Each year, the Simple-Talk Awards seek to recognize the people, tools, and technology that have made the biggest difference to the SQL Community, in the past year. The people nominated were those who we, at Simple-Talk and the Friends of Redgate, feel have made an outstanding community contribution, through the articles, books, and blogs they write, the conference presentations they deliver, through their daily presence on various forums and Q&A, and the tools and scripts they develop and share freely with others. In case you need a reminder of the nominations, we announced them here.
The most interesting technical blog of the past year:
The Morning Brew by Chris Alcock
In January 2008, Chris Alcock was inspired to pick up the mantle of Mike Gunderloy’s daily .NET roundup, The Daily Grind, by starting the ‘Morning Brew’, a set of links to the most interesting items that appeared on his RSS feed. In Morning Coffee no. 1, there were just three links. Two thousand and sixty-six editions later, Chis continues to amaze both us with his energy and the tenacity with which he unearths interesting new articles and blogs on.NET topics. His blog continues to set the standard for other such sites, and is essential reading for busy .NET programmers.
The technical guru/expert who you’d most like to share a beer with:
In the late 1990s, Mark and Bryce Cogswell cofounded Winternals Software. Their web site, sysinternals.com, quickly became the place to go to find interesting, slightly subversive, Windows administration and diagnostic utilities. We used to imagine the teams of programmers sitting there hunched over screens in darkened rooms, developing these incredible tools. No, it was just Mark, who had an uncanny knowledge of the inner workings of Windows and an unquenchable curiosity. When he joined Microsoft, this deep understanding of Windows, and intellectual honesty, resulted not only in many successful books and articles, but also in a meteoric career that now sees him as the CTO of Microsoft Azure, and one of Microsoft’s most important software engineers. We developers still think of Mark as one of us.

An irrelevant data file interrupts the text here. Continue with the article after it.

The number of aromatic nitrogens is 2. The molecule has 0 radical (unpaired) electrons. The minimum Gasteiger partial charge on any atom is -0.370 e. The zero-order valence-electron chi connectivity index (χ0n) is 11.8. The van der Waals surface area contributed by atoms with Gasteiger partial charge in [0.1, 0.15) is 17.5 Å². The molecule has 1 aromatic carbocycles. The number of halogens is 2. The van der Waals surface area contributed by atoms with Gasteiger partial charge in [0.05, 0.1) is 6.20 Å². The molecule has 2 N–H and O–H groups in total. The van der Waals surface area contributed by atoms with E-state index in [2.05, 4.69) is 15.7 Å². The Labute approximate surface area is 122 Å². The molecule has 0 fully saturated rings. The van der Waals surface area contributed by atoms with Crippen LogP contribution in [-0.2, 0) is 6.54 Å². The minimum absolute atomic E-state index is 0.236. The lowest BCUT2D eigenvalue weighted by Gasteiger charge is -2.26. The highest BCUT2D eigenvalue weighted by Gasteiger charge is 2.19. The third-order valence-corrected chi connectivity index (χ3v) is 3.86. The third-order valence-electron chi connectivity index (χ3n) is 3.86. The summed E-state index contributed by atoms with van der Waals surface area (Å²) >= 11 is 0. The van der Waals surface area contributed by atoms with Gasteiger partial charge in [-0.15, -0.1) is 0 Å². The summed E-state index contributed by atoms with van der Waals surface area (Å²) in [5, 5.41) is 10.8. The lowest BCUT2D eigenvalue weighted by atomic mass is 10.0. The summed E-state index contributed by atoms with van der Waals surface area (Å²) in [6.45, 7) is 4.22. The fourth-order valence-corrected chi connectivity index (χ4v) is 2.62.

Best database book published in the past year:
T-SQL Querying (Developer Reference) by Itzik Ben-Gan, Adam Machanic, Dejan Sarka and Kevin Farlee
It is rare to have such an obvious candidate for Database Book of the Year, but this book has been so popular with database professionals that it was inevitably going to get the votes. Not intended for beginners (who would be better off with Itzik’s Microsoft SQL Server 2012 T-SQL Fundamentals), this book deals with more advanced SQL techniques for readers who are already confident with the SQL language. Being the development of three previous books (T-SQL Querying (2009), T-SQL Programming (2009), and T-SQL Using Window Functions (2012)), this installment is up to date with SQL 2014, including Window Functions, columnstore technology, in-memory OLTP, changes to the cardinality estimator, and sequences.
The most useful technical article published:
Continuous Delivery with TFS / VSTS – Configuring a Basic CI Build with Team Foundation Build 2015, Graham Smith
Graham Smith is a senior IT manager working for the UK Hydrographic Office. His series of articles on ALM and Continuous Delivery, on PleaseReleaseMe.net , all come from direct experience and tackle a difficult topic head-on with great success. With a refreshingly direct and unfussy writing style, Graham manages to make some daunting tasks seem relatively straightforward and his articles have certainly helped many people to get started with TFS and Continuous Delivery. Long may Graham continue his narrative.